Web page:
It would also give the option for, say, the INVERSE of this rule, in which the winning high-bid player may opt to have the other two players LOSE 1/2 of the bid points. This would allow a player who was behind to gain a fighting chance near the endgame.

**NOTE: Either way, (win or lose) the high-bid player would choose the scoring each round.

(This will also make bids slightly higher, in that the high-bid player not only has high scoring potential, but MUCH MORE control over the flow of the game - which could lead to upsets if the high-bid player gets greedy, needing scoring control, and overbids for the hand... ultimately leading to higher bids ovreall in an attempt to gain scoring control)

(Example - PlayerA and PlayerC each have 27 points, and PlayerB has 12. PlayerB bids 8 and wins. he can gain 8 points, but this will put the score at 27-20-27, which will make playing the next hand just as tense for PlayerB, since each of the other players needs to score only 1/3 the amount of points that PlayerB does in order to win. By choosing to have the other two players LOSE 4 points each, the score becomes 23-12-23, giving PlayerB at least one more round to gain ground before the situation becomes tense again.)

I think that the rule where you must win a bid AFTER 31 points could ultimately lead to stalls, since until EVERY player is above 31 points, there can be no guarantee for endgame. I will think about it though, because it DOES seem to fit the feel of the mechanics, and could potentially work.

ReneWiersma
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What if you just play X hands

What if you just play X hands (say X is seven) and the player with the most points after the last hand is the winner.

Another idea: rather than the other two players each getting the number of points equal to half the bid, let the losing bidder lose his points. I do think you need to combine this with a fixed number of hands, otherwise the game might never end ;)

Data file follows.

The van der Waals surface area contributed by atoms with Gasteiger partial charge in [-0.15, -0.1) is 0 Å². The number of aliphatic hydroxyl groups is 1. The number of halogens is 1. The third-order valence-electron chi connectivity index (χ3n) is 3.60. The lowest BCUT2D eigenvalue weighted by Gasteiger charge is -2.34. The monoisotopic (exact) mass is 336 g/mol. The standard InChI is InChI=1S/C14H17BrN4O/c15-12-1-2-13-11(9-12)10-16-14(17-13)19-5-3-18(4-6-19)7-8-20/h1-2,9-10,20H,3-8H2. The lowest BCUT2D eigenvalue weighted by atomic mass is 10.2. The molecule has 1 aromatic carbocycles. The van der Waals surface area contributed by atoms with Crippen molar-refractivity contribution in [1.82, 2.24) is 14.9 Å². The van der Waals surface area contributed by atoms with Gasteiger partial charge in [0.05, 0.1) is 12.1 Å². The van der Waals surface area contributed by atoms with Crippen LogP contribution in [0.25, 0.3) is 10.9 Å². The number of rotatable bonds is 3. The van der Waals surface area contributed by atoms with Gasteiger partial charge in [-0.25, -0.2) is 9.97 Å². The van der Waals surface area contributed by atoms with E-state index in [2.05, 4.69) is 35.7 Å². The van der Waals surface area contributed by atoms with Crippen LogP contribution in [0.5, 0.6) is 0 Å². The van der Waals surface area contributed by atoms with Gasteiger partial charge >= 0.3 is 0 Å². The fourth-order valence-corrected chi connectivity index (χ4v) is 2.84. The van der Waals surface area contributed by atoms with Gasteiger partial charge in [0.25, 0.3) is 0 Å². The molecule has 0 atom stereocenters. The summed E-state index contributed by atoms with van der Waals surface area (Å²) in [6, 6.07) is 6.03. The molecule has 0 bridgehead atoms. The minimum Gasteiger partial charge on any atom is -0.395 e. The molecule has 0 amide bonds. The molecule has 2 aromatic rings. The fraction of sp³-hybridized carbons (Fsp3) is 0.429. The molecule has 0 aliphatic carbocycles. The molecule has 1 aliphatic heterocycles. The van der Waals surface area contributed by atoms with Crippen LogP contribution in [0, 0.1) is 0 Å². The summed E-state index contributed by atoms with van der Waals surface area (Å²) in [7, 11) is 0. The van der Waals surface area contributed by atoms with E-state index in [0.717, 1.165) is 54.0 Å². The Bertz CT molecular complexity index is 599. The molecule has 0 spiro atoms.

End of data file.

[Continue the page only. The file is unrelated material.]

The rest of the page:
ReneWiersma
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stubert wrote:OPTION 2: Make

stubert wrote:
OPTION 2:

Make the losing high-bid player choose from the following 2 options:

a) the two other players each GAIN 1/2 of the points bid,

OR

b) the high-bid player LOSES the full points bid.

Great minds think alike? ;) What if there's no choice and instead you make the rule like this:

The two other players each GAIN 1/2 of the points bid, unless that would result in one (or both) of them of having 31 points or more in which case: the high-bid player LOSES the full points bid.

I guess that would make for a tense and interesting end-game, because you can only win by winning a bid and then winning the hand. A potential problem is that the game takes very long before one player is finally able to manage to get to 31 points.

Pastor_Mora
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KIS!!

Keep it simple !!
If the winning bidder doesn't play enought tricks to meet his bid, all other players get 1 point

KT!

DogBoy
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Joined: 12/15/2009
Traditional games...

...which pit one player against 2 others, like Calabresella:

http://www.pagat.com/tresset/calabres.html

and Klabberjass:

http://www.pagat.com/jass/klabberjass.html

seem to solve this issue by playing a fixed number of hands.

fecundity
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Thanks for the helpful

Thanks for the helpful suggestions. Definitely some things to try for the next playtest.

One problem with allowing negative points rather than positive points is that it makes infinite loops of scoring possible. The game should be forced to end eventually.

DogBoy wrote:
...solve this issue by playing a fixed number of hands.

I had probably read about traditional two-against-one tricking games at some point, but I have never played any of them. So I wasn't thinking about them when I designed this one.

One problem with a fixed number of rounds is that the game might be resolved - or pretty well resolved - several hands before the end. Suppose Player A has enough points that it is only mathematically possible for Player B to catch up in the games remaining and strictly impossible for Player C to catch up.

A playtester suggested that this could be solved by making later rounds worth more points. For example: Three hands with normal scoring, and then three more where values are doubled.